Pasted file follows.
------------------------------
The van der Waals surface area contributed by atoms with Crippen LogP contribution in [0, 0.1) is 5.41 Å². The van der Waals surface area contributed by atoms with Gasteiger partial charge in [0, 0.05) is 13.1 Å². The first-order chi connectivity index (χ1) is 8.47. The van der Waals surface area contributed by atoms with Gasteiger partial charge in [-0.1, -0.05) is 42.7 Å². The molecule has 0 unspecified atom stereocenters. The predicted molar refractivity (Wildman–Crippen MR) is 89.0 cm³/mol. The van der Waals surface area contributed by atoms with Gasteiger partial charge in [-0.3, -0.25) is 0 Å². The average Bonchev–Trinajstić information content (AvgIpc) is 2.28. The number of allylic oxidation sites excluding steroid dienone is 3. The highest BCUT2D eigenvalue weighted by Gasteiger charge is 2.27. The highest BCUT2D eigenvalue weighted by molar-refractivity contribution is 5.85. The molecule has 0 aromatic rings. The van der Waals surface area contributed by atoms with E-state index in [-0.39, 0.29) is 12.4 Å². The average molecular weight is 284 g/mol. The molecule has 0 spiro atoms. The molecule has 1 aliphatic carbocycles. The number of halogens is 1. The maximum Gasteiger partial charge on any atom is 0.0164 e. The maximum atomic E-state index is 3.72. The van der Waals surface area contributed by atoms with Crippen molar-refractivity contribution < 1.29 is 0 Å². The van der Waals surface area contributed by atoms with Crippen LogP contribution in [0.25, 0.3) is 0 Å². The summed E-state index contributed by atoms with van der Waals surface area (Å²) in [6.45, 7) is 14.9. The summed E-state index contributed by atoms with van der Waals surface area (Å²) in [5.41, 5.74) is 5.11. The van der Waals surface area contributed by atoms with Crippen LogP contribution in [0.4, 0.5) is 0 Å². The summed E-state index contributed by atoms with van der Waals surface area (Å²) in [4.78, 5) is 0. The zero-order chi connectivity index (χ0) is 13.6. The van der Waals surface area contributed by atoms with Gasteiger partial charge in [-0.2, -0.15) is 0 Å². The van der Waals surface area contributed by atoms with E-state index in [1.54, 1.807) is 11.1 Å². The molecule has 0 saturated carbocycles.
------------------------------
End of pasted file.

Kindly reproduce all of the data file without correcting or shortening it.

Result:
The van der Waals surface area contributed by atoms with Crippen LogP contribution in [0, 0.1) is 5.41 Å². The van der Waals surface area contributed by atoms with Gasteiger partial charge in [0, 0.05) is 13.1 Å². The first-order chi connectivity index (χ1) is 8.47. The van der Waals surface area contributed by atoms with Gasteiger partial charge in [-0.1, -0.05) is 42.7 Å². The molecule has 0 unspecified atom stereocenters. The predicted molar refractivity (Wildman–Crippen MR) is 89.0 cm³/mol. The van der Waals surface area contributed by atoms with Gasteiger partial charge in [-0.3, -0.25) is 0 Å². The average Bonchev–Trinajstić information content (AvgIpc) is 2.28. The number of allylic oxidation sites excluding steroid dienone is 3. The highest BCUT2D eigenvalue weighted by Gasteiger charge is 2.27. The highest BCUT2D eigenvalue weighted by molar-refractivity contribution is 5.85. The molecule has 0 aromatic rings. The van der Waals surface area contributed by atoms with E-state index in [-0.39, 0.29) is 12.4 Å². The average molecular weight is 284 g/mol. The molecule has 0 spiro atoms. The molecule has 1 aliphatic carbocycles. The number of halogens is 1. The maximum Gasteiger partial charge on any atom is 0.0164 e. The maximum atomic E-state index is 3.72. The van der Waals surface area contributed by atoms with Crippen molar-refractivity contribution < 1.29 is 0 Å². The van der Waals surface area contributed by atoms with Crippen LogP contribution in [0.25, 0.3) is 0 Å². The summed E-state index contributed by atoms with van der Waals surface area (Å²) in [6.45, 7) is 14.9. The summed E-state index contributed by atoms with van der Waals surface area (Å²) in [5.41, 5.74) is 5.11. The van der Waals surface area contributed by atoms with Crippen LogP contribution in [0.4, 0.5) is 0 Å². The summed E-state index contributed by atoms with van der Waals surface area (Å²) in [4.78, 5) is 0. The zero-order chi connectivity index (χ0) is 13.6. The van der Waals surface area contributed by atoms with Gasteiger partial charge in [-0.2, -0.15) is 0 Å². The van der Waals surface area contributed by atoms with E-state index in [1.54, 1.807) is 11.1 Å². The molecule has 0 saturated carbocycles.